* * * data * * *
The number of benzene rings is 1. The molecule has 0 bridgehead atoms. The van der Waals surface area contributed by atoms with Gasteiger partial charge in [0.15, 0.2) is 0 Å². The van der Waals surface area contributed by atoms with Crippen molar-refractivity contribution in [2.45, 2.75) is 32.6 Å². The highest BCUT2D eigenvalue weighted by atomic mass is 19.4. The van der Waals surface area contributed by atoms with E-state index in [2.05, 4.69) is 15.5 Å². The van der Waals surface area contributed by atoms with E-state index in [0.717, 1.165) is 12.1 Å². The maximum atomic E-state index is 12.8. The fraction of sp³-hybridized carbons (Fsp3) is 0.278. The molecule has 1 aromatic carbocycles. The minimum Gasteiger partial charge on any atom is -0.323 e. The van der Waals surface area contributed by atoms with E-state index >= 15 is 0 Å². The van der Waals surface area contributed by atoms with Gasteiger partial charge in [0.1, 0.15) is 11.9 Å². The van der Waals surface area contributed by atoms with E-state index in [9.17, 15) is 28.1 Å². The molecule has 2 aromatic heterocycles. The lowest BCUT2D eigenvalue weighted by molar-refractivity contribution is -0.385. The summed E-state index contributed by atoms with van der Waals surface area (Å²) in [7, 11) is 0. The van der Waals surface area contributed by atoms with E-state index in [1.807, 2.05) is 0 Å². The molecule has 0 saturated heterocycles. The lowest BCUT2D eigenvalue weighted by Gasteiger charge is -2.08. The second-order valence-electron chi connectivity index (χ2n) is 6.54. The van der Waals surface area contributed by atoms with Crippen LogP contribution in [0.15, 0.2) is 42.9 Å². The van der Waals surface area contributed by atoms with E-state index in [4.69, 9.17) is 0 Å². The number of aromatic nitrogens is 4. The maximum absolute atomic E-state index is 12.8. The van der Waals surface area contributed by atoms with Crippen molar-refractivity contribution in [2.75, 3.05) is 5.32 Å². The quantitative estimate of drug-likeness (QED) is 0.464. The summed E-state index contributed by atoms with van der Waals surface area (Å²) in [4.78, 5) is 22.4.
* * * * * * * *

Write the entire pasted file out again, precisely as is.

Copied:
The number of benzene rings is 1. The molecule has 0 bridgehead atoms. The van der Waals surface area contributed by atoms with Gasteiger partial charge in [0.15, 0.2) is 0 Å². The van der Waals surface area contributed by atoms with Crippen molar-refractivity contribution in [2.45, 2.75) is 32.6 Å². The highest BCUT2D eigenvalue weighted by atomic mass is 19.4. The van der Waals surface area contributed by atoms with E-state index in [2.05, 4.69) is 15.5 Å². The van der Waals surface area contributed by atoms with E-state index in [0.717, 1.165) is 12.1 Å². The maximum atomic E-state index is 12.8. The fraction of sp³-hybridized carbons (Fsp3) is 0.278. The molecule has 1 aromatic carbocycles. The minimum Gasteiger partial charge on any atom is -0.323 e. The van der Waals surface area contributed by atoms with E-state index >= 15 is 0 Å². The van der Waals surface area contributed by atoms with Gasteiger partial charge in [0.1, 0.15) is 11.9 Å². The van der Waals surface area contributed by atoms with E-state index in [9.17, 15) is 28.1 Å². The molecule has 2 aromatic heterocycles. The lowest BCUT2D eigenvalue weighted by molar-refractivity contribution is -0.385. The summed E-state index contributed by atoms with van der Waals surface area (Å²) in [7, 11) is 0. The van der Waals surface area contributed by atoms with E-state index in [1.807, 2.05) is 0 Å². The molecule has 0 saturated heterocycles. The lowest BCUT2D eigenvalue weighted by Gasteiger charge is -2.08. The second-order valence-electron chi connectivity index (χ2n) is 6.54. The van der Waals surface area contributed by atoms with Crippen LogP contribution in [0.15, 0.2) is 42.9 Å². The van der Waals surface area contributed by atoms with E-state index in [4.69, 9.17) is 0 Å². The number of aromatic nitrogens is 4. The maximum absolute atomic E-state index is 12.8. The van der Waals surface area contributed by atoms with Crippen molar-refractivity contribution in [2.75, 3.05) is 5.32 Å². The quantitative estimate of drug-likeness (QED) is 0.464. The summed E-state index contributed by atoms with van der Waals surface area (Å²) in [4.78, 5) is 22.4.